Simpson Defends Western Priorities to Appropriations Committee
House committee marks up Interior bill that reflects Simpson’s influence on the committee, looks after western interests
Washington, July 15, 2014
Idaho Congressman Mike Simpson today defended western priorities in the House Interior and Environment Appropriations bill for Fiscal Year 2015. Simpson, a member of the subcommittee, authored a number of provisions that were included in the bill, including language delaying the decision to list the sage-grouse as an endangered species by one year. Simpson successfully fought off efforts to strike this language during full committee consideration today.
“What we’re trying to say [with this language] is to give us the time to do the work that is necessary [to prevent the need for a listing].” Simpson said during the markup. “States like Idaho have been working diligently with the BLM and the Fish and Wildlife Service to develop a plan to preserve sage-grouse habitat. Do you know what the biggest threat to it is? Wildfire. Do you know what one of the things is that prevents those rangeland fires from spreading? Grazing. So there are some conflicts that go on here, and…the states and the federal government together are working hard to develop state management plans that [they can both] support. They just need the time to do it.”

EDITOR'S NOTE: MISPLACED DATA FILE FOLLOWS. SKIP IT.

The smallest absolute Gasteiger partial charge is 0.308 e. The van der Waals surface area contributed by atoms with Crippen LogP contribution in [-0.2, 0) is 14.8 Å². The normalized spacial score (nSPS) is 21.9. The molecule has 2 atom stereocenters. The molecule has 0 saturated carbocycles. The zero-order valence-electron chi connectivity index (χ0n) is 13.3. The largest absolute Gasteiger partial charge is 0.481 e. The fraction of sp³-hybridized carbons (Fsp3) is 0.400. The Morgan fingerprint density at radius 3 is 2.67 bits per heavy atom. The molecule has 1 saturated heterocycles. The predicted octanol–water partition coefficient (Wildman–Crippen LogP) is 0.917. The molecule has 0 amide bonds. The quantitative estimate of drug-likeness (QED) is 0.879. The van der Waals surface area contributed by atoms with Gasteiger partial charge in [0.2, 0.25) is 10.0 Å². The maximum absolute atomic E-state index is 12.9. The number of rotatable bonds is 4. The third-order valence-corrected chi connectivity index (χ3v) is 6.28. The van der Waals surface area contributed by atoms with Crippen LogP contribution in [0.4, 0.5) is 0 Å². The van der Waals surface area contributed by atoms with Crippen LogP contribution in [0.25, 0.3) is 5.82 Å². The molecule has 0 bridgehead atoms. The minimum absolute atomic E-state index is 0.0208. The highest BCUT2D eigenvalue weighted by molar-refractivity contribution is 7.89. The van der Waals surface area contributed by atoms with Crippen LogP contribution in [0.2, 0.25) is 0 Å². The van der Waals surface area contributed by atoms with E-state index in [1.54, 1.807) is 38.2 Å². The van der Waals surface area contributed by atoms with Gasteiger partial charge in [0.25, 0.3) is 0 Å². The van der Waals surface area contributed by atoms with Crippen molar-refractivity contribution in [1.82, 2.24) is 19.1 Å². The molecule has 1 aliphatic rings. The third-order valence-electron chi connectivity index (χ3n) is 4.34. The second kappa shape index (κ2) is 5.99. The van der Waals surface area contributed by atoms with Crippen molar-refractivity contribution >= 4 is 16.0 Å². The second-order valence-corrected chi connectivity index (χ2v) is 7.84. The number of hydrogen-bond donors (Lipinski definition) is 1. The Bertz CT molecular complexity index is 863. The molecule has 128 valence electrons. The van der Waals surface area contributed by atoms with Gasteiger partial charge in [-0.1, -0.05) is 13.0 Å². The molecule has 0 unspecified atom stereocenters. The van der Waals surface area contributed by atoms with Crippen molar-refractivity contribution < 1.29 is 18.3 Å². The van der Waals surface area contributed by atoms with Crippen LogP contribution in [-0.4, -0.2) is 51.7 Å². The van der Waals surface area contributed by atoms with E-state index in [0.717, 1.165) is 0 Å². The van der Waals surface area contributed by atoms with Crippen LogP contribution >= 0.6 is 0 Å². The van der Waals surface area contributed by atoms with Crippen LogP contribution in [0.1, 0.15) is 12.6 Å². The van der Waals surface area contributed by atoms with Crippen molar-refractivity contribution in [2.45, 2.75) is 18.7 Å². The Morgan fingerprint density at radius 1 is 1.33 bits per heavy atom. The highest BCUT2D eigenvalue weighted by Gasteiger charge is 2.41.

This is complicated, and the states and the federal government are working together to find plans they can both support—they just need the time to do it.”
After the markup was complete, Simpson added, “A decision to list sage-grouse as an endangered species would have wide-reaching and devastating impacts on states like Idaho, and even stakeholders who have been at the table since the beginning of this process, like those in Idaho, are concerned that the court-imposed listing deadline has resulted in less collaboration and rushed decisions. They have acknowledged to me that they need more time to do the good work that will prevent a listing. This is why I once again authored a one-year delay in this bill.”
The bill also reflected Simpson’s influence in a number of other provisions, including full funding of wildfire suppression at the 10-year average, provisions improving the grazing permit process, and language prohibited the EPA from implementing controversial regulations over U.S. waters. The bill was voted out of committee this afternoon.